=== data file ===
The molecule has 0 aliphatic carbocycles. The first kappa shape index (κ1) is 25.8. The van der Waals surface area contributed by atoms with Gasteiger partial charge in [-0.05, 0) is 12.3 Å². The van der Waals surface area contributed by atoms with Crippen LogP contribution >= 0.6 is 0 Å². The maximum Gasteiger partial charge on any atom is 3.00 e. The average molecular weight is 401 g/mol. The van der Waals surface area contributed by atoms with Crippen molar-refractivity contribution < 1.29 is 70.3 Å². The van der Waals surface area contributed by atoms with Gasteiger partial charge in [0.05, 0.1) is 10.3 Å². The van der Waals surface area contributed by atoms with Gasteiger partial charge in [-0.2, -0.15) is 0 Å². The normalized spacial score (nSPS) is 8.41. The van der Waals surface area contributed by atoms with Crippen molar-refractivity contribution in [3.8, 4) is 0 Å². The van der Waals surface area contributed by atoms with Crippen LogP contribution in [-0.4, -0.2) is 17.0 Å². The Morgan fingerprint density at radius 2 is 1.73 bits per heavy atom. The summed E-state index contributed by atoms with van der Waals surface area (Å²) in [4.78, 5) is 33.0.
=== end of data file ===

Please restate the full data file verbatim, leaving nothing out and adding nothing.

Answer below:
The molecule has 0 aliphatic carbocycles. The first kappa shape index (κ1) is 25.8. The van der Waals surface area contributed by atoms with Gasteiger partial charge in [-0.05, 0) is 12.3 Å². The van der Waals surface area contributed by atoms with Crippen LogP contribution >= 0.6 is 0 Å². The maximum Gasteiger partial charge on any atom is 3.00 e. The average molecular weight is 401 g/mol. The van der Waals surface area contributed by atoms with Crippen molar-refractivity contribution < 1.29 is 70.3 Å². The van der Waals surface area contributed by atoms with Gasteiger partial charge in [0.05, 0.1) is 10.3 Å². The van der Waals surface area contributed by atoms with Gasteiger partial charge in [-0.2, -0.15) is 0 Å². The normalized spacial score (nSPS) is 8.41. The van der Waals surface area contributed by atoms with Crippen molar-refractivity contribution in [3.8, 4) is 0 Å². The van der Waals surface area contributed by atoms with Crippen LogP contribution in [-0.4, -0.2) is 17.0 Å². The Morgan fingerprint density at radius 2 is 1.73 bits per heavy atom. The summed E-state index contributed by atoms with van der Waals surface area (Å²) in [4.78, 5) is 33.0.